Low Sodium Diet, more commonly referred to as the ‘low-salt diet’ is a diet dedicated to reducing the sodium consumption of an individual. Such a diet is advisable when a person suffers from certain cardiovascular concerns like heart failure and Hypertension. In such conditions, it becomes important to cut down on sodium intake because the body develops a tendency to retain sodium which in turn leads to fluid accumulation witnessed as oedema or swelling in the ankles, feet or abdomen. The extra body fluids require the heart to pump with greater effort. Evidently, the average American Diet is high in sodium as it mainly consists of baked products, fried foods, canned foods and sometimes frozen dinners apart from a lot of other processed and convenience foods, all of which are predominantly high in sodium.
General Guidelines for Low Sodium Diet
- On a low sodium diet, the standard target is to limit intake to less than 2000 mg i.e. 2g of sodium per day.
- Elimination of high-salt food from the diet. High sodium foods are those items that have 400 mg or more of sodium per serving. Food additives such as Monosodium Glutamate and leavening agents used in baked products such as Baking soda or Baking powder are all high in sodium.
- Reduction in the amount of salt used in cooking. Sea salt is not any more helpful than regular salt.
- Selection of low salt or low sodium foods by following food labels; a low sodium food can be specified as one that supplies 140 mg or less of sodium per serving.
- Avoid adding extra salt to food at the table.
- Home-cooked meals score over restaurant foods as one can control the sodium content during preparation.
- Ready to cook or instant foods usually contain sodium preservatives and need to be avoided.
- Foods low in fat need not necessarily be low in salt content, more often than not; salt is used to add flavour to low fat foods.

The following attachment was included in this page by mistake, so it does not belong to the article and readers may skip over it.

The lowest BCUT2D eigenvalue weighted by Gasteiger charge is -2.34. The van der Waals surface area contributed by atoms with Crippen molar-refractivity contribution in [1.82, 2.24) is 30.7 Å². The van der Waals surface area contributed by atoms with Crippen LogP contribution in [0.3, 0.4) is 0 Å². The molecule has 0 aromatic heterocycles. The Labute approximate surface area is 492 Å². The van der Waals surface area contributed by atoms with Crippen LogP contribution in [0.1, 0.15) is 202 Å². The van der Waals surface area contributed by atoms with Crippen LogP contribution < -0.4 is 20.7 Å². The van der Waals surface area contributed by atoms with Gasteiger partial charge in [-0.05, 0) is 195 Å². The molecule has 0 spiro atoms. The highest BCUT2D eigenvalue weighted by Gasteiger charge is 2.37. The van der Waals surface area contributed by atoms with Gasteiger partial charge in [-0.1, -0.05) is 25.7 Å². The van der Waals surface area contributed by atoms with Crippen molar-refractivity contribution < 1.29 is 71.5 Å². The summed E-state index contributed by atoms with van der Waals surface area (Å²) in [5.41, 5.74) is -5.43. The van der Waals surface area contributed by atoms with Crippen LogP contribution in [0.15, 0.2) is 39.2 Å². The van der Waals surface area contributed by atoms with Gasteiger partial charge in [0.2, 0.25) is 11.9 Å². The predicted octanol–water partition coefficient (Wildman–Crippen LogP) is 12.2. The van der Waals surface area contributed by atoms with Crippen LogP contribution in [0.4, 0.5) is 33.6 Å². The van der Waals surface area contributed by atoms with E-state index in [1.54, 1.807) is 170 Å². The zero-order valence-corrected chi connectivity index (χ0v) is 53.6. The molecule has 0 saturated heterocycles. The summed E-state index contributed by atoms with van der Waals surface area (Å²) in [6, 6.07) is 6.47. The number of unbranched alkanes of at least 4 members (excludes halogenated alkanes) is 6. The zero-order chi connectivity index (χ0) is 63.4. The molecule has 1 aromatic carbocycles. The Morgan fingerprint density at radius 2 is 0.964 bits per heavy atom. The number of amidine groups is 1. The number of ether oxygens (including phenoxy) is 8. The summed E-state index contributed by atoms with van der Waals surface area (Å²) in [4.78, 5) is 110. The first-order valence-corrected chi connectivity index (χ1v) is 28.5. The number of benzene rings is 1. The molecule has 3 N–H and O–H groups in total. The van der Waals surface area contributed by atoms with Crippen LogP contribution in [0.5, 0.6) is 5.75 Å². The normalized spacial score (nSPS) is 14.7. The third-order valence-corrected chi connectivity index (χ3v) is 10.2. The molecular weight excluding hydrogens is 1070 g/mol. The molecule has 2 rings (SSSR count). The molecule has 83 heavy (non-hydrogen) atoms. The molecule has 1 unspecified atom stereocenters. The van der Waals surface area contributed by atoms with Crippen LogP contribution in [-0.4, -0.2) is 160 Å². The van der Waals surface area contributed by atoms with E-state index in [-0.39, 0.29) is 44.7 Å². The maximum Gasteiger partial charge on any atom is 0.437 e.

Foods to be avoided:
- Most varieties of regular or processed cheese and cheese spreads
- Canned vegetables, canned tuna
- Pickled vegetables, olives, sauerkraut
- Commercially packaged noodles, pastas, sauces
- Salted and spiced nuts
- Salted butter, salt seasonings, soy sauce, ketchup
- Smoked or cured meat, poultry or fish including sausages, caviar, sardines
Foods to be included:
- Low sodium cheeses, mozzarella cheese, ricotta cheese, cream cheese
- Both fresh and canned or frozen fruit
- Most fresh vegetables like cauliflower, potatoes
- Dried fruits
- Home cooked soups with no added salt
- Vinegar, unsalted butter or margarine, sodium-free peanut butter
- Fresh meat, poultry, fish, or eggs
Benefits of Low Sodium Diet
It may take a while before one gets accustomed to consuming a low sodium diet, but it has a number of health benefits –
- Helps to keep the blood pressure in check
- Allows medications like diuretics to be more effective
- Low sodium spices, condiments, herbs and seasonings such as vinegar, basil, thyme, allspice, oregano, cloves, cinnamon, ginger, garlic, and lemon juice can all be used instead of salt to enhance the taste of different dishes. These in turn offer their associated health benefits.
- Coupled with an effective exercise regimen, the low sodium diet has a positive impact on blood pressure levels, tendency of body to accumulate fluids, cardiac output and overall cardiovascular performance.
When eating out, the best option would be to head towards the salad bar. A healthy mix of fresh vegetables including lettuce greens, tomatoes, onions, cucumbers, red, yellow and green bell peppers, freshly cut fruits and hard boiled eggs served in their natural state could form an ideal meal. For a dressing, vinegar, lemon juice, and fresh and dry herb seasonings could be used.